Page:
He also presented calendars he kept during high school — a practice he compared to a diary that he modeled after his father's own habit — and said they showed he was often out of town during the summer in question when Ford alleges the assault occurred.
Ford also insisted she had no political agenda in coming forward with her accusations, telling lawmakers, "I am an independent person and I am no one's pawn."
The hearing got off to a tense start, exposing the deep partisan divides that have colored the accusations from Ford and other women. Chairman Chuck Grassley, R-Iowa, first acknowledged that Kavanaugh, Ford and their families have "received vile threats" since the allegations became public.
"What they have endured ought to be considered by all of us as unacceptable and a poor reflection on the state of civility in our democracy," Grassley said.
But then he went on to chastise the committee's ranking member, Dianne Feinstein, D-Calif., for a delay in giving the full committee the private letter setting forth the allegations against Kavanaugh that she received back in July from Ford, who is a constituent of Feinstein's in California. Ford had first requested that her allegations remain private, but as she later told the committee, when it became clear her name would be public, she then told her story to The Washington Post.
Grassley also pointed out that many of the witnesses Ford has identified deny that the party in question took place. He also defended hiring an outside attorney to assist with questioning during Thursday's hearing, saying he saw "no basis for complaint [from Democrats] other than just plain politics." Rachel Mitchell is a sex crimes prosecutor from Arizona who has pushed for best practices in investigations to protect and serve victims of assault.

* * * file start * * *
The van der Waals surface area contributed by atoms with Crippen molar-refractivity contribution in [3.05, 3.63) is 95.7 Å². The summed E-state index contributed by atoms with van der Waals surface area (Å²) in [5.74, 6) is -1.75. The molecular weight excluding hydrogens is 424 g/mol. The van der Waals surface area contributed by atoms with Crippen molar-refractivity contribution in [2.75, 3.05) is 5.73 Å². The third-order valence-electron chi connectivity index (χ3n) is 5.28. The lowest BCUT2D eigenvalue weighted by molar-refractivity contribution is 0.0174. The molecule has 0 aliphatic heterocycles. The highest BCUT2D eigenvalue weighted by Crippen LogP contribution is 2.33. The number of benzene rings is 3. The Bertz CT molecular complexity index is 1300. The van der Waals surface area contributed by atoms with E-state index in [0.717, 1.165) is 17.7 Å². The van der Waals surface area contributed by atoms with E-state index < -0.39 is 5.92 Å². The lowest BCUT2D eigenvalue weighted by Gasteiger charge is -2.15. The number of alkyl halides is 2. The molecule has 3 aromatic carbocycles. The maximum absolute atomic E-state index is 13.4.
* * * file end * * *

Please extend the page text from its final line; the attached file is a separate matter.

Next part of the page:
Feinstein pushed back during her subsequent remarks, pointing out that most sexual assaults go unreported and that 1 in 3 women and 1 in 6 men will experience some form of sexual violence in their lives.
She warned colleagues that "the entire country is watching how we handle these allegations" and she criticized a "rush to judgment" on the allegations and quick push for confirmation, calling it a "real question of character for someone who is asking for a lifetime appointment on the Supreme Court."
"This is not a trial for Dr. Ford. This is a job interview for Brett Kavanaugh," Feinstein said, asking, "Is he the best we can do?"
The hearing pivoted somewhat awkwardly between Republican senators ceding their time to Mitchell, who questioned Ford about her past statements to the media and her specific memories about the circumstances of the alleged assault. Among her questions, the prosecutor tried to poke holes in Ford's fear of flying, which Ford said was triggered by PTSD following the alleged assault. And Mitchell pressed Ford about the polygraph she took to back up her claims — and which Ford revealed she took outside Baltimore just after she had attended her grandmother's funeral.